MADISON COUNTY —
The Madison County Health Department is warning residents to check where a cantaloupe was grown before purchasing it.
The advisory was issued after three salmonella cases, possibly linked to a multistate outbreak, were diagnosed this week.
The recent outbreak has been caused by a strain of salmonella called typhimurium, according to the Food and Drug Administration. The federal agency announced Wednesday that cantaloupes from Chamberlain Farms in Owensville, Ind., are the likely cause.
The farm has voluntarily recalled the cantaloupes, and the FDA advised throwing out any Chamberlain Farms cantaloupe. Many cantaloupes have stickers on them indicating where they were grown, but if a melon does not and it cannot be determined where it came from, the FDA said it should be thrown away.
Twenty-one states have reported 178 salmonella typhimurium cases since July 7, according to the Centers for Disease Control. Sixty-two people have been hospitalized with the illness.
Kentucky has been hit the hardest with 56 cases and two deaths.
Three Madison Countians have been diagnosed with the same salmonella strain, and one person had to be hospitalized, according to Christie Green, spokesperson for the Madison County Health Department.
The three salmonella typhimurium cases involved a woman in her mid-40s, a 60-year-old woman and a woman over 60, Green said. The woman over 60 had to be hospitalized for three days but is improving, according to Green.
The woman in her mid-40s had not eaten any melon before becoming ill, Green noted. The diet history for the other two people was not available so Green couldn’t confirm if those cases were connected to the tainted cantaloupe.
If a doctor suspects a patient is suffering from salmonella and receives a positive test from a stool sample, state law requires that the the health department be notified.
Public health officials can test a sample to pinpoint exactly which one of the 2,500 serotypes, or strains, the person has caught, Green said. It can take up to a month to get serotype confirmation.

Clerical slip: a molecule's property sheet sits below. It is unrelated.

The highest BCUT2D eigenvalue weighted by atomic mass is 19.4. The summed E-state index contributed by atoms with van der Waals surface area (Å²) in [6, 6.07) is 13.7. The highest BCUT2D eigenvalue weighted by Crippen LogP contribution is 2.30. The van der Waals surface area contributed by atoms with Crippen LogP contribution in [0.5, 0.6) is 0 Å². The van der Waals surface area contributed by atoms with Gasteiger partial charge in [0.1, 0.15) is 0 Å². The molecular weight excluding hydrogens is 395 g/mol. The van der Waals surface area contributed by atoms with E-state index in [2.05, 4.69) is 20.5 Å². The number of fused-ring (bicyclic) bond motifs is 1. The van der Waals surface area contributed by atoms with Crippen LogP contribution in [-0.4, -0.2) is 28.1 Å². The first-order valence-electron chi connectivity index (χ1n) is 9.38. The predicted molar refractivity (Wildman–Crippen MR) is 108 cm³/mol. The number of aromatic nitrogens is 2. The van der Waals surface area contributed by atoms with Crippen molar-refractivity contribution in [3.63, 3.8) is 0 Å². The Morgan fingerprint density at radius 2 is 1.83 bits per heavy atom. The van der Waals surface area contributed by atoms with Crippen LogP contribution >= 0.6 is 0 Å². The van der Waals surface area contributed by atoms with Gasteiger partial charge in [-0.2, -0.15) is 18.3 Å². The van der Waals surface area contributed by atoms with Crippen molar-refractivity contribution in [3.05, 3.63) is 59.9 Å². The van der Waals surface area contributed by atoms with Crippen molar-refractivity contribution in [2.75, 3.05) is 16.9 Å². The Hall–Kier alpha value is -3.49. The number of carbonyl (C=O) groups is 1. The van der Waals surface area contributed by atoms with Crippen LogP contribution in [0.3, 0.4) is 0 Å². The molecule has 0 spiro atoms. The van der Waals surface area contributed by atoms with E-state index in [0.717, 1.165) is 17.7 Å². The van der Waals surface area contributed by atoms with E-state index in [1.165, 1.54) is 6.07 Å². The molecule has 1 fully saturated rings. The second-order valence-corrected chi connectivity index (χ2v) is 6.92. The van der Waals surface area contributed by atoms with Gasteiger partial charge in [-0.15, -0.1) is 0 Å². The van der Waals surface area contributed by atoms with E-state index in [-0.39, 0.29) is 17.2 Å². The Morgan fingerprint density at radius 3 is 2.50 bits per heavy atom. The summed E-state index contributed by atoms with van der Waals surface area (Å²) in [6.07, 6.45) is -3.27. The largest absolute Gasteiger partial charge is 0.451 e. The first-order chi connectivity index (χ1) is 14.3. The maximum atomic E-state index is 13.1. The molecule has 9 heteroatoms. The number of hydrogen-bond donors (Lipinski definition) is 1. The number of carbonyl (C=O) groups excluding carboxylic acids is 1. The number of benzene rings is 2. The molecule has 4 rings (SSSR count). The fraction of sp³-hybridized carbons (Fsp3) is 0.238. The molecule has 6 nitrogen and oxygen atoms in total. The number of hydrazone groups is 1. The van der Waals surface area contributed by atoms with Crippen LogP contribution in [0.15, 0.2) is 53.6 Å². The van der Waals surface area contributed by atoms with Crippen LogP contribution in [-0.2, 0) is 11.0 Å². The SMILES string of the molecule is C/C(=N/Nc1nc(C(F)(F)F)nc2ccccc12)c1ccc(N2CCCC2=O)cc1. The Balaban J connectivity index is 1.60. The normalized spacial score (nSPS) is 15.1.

If more salmonella cases of same strain occur, that’s when health workers begin investigating to discover its source.
“Then we start looking for connections,” Green said.
Healthy people who get salmonella may develop diarrhea, abdominal cramps and fever soon after infection, and the illness usually lasts four to seven days, according to the FDA.
“Someone who is otherwise healthy would likely recover and not even go to the doctor for it,” Green said.
However, salmonella can be deadly for children under 5, the elderly and people who are immunocompromised. Severe diarrhea may lead to hospitalization, and sometimes the infection can spread from the intestines into the blood stream, the FDA reports.
Green said the health department encourages people who experience symptoms for more than four days to go to a doctor for treatment. If a person is very young, very old or immunocompromised, Green said it’s important to see a doctor right away.
Four hundred people die each year from acute salmonellosis, and children are the most likely to get infected, according to the FDA.
Six cases of salmonella have been diagnosed in Madison County since Jan. 1, Green said. Foodborne illnesses tend to increase in the summertime due to people having more shared meals and food being left out at improper temperatures, Green added.
Sarah Hogsed can be reached at shogsed @richmondregister.com or 624-6694.
How to prevent salmonella infection
Wash your hands after you:
- Use the toilet
- Change a diaper
- Handle raw meat or poultry
- Clean up pet feces
- Touch reptiles or birds
Keep things separate to prevent cross-contamination:
- Store raw meat, poultry and seafood away from other foods in your refrigerator
- If possible, have two cutting boards in your kitchen — one for raw meat and the other for fruits and vegetables
- Never place cooked food on an unwashed plate that previously held raw meat
Avoid eating raw eggs
- Cookie dough, homemade ice cream and eggnog all contain raw eggs. If you must consume raw eggs, make sure they've been pasteurized.
Source: The Mayo Clinic